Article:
To Althea, from Prison
by Richard Lovelace
The poem is addressed by a prisoner to a woman named Althea. Not surprisingly, prisons, and the language associated with them, are everywhere in this poem. Descriptions that don't directly relate to being in prison are nevertheless laced with references to prisons or being restrained. Although the speaker claims that even though he's in prison, he's actually free, this type of language suggests that, perhaps, he really can't escape his prison.
- Line 5: The speaker is "tangled" in Althea's hair. He's not literally tangled, so this is a metaphor for the way he is touching her hair, or the way in which he is captivated or enraptured by it.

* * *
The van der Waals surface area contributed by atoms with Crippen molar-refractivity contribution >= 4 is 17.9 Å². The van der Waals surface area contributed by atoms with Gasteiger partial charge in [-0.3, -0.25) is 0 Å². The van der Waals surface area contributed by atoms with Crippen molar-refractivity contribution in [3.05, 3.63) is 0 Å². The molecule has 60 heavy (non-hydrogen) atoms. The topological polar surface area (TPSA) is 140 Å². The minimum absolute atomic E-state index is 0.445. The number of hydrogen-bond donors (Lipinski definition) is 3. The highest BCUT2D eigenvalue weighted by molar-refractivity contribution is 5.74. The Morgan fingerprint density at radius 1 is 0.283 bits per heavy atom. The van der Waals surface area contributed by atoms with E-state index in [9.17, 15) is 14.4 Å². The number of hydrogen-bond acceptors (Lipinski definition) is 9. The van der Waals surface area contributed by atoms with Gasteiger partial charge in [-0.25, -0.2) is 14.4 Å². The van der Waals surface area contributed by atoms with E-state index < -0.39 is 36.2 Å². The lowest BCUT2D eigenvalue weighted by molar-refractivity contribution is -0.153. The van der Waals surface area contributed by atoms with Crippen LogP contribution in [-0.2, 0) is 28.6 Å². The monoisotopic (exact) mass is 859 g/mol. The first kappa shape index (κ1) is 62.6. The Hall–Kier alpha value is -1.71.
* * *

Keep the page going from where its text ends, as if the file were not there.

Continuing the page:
- Line 6: The speaker is also "fettered" with Althea's eyes. He's not literally chained to them, so again we've got a metaphor for the way in which he can't stop looking at them, the way he is lost or "imprisoned" by them.
- Line 17: The speaker describes "committed [caged] linnets," which symbolize both imprisonment and song.
- Line 25: Despite these references to prisons, the speaker claims that "stone walls do not a prison make."
- Line 26: He tells us that "iron bars" do not make a cage either.